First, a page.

hoover thought it was a good step with the marshall plan, but the suspected that europeans might been dependent and they needed to take steps toward their own reconstruction. he was opposed to sending american troops, i believe to europe under nato. there was great debate in 1950-51 about that, and the basic point that hoover made was that east would be hostages, and if the red army, the russians would be far superior in numbers, so it was not only militarily risky but we were letting the europeans off the hook. may i come back to harry truman? i didn't ask your question how hoover felt about truman. he obviously had criticisms of truman but i do not think the personal dimension was there. with roosevelt, there was a feeling of dislike of roosevelt's personality and modus operandi. >> and questioning of his
character. >> yes. whereas with truman he might disagree with truman's judgment but it wasn't that kind of critique. in 1963, as the book was nearly completed and its umpteenth edition, hoover actually sent word to hard harry truman that he hoped that truman would not take umbrage at the publication of a book called "freedom betrayed" and hoover was thinking about the betrayal of the communist and truman said nothing that herbert hoover could do would lower my estimation of him. so hoover had sensitive that the people he criticized might be upset and that tended to make him hold off and revise even more. he wanted the manuscript to be perfect in every way, factually perfect, but he also was concerned about what he called mud volcanos that might erupt on the left from some of the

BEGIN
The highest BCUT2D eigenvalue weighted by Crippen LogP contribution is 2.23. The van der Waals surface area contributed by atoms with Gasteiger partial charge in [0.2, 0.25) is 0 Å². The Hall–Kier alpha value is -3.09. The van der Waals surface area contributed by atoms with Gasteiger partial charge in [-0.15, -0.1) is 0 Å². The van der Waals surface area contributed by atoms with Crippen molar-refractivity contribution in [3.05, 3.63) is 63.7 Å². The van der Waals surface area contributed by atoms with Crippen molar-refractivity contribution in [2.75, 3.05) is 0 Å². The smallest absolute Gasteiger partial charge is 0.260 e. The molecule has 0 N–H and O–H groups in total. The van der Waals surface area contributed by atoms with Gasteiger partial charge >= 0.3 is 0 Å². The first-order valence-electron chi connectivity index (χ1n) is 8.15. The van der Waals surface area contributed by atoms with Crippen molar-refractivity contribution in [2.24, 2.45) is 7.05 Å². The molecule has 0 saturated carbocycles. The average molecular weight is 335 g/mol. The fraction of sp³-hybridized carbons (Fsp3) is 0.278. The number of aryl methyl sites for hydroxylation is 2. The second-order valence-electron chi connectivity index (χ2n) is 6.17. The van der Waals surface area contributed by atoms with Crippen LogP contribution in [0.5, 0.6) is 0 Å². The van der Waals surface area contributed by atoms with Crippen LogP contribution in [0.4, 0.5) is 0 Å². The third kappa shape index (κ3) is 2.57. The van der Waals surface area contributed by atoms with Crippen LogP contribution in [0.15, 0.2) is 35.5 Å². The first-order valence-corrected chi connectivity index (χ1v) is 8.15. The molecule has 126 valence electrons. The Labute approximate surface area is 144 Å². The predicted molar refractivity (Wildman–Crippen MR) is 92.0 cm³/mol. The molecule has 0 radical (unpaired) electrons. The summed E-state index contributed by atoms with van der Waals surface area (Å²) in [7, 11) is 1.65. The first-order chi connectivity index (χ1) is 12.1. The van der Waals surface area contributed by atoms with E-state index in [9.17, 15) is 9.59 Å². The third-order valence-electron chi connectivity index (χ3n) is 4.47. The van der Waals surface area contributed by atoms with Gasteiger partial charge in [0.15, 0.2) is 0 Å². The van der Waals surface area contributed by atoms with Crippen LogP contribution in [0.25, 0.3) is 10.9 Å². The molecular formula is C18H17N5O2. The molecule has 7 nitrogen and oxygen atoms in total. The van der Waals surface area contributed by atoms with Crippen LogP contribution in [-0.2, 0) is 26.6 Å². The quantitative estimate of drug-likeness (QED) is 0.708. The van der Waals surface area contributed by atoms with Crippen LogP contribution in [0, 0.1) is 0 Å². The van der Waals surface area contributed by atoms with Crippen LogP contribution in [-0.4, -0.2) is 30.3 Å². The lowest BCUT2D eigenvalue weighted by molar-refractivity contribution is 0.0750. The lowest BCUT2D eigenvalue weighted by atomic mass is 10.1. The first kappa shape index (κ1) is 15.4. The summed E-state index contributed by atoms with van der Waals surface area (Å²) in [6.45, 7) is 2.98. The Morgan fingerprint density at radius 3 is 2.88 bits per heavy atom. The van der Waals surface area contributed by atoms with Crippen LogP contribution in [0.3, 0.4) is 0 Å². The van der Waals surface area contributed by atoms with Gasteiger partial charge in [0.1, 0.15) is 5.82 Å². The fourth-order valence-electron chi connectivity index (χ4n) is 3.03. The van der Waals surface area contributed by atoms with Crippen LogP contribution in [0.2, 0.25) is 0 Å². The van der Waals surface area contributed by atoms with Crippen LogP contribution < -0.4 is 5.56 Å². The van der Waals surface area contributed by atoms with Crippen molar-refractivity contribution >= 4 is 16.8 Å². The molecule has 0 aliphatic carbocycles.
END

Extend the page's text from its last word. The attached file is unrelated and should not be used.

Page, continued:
objects of his ire. >> this is a man who is almost 90 years old, who has painfully regained a certain measure of the lectern that he enjoyed before his name had become synonymous with the great depression, and i assume not only he but his family harbored real reservations about plunging him at that age into the controversy that such a book would be sure to engender. >> in the 1960s in the midst of the project, he said he thought the time was not yet for publishing some of it because it would engender a controversy and might geoff give a sense of living persons and i don't think he wanted to harm his friendship, chit truly was, with harry truman. hoover felt grateful to truman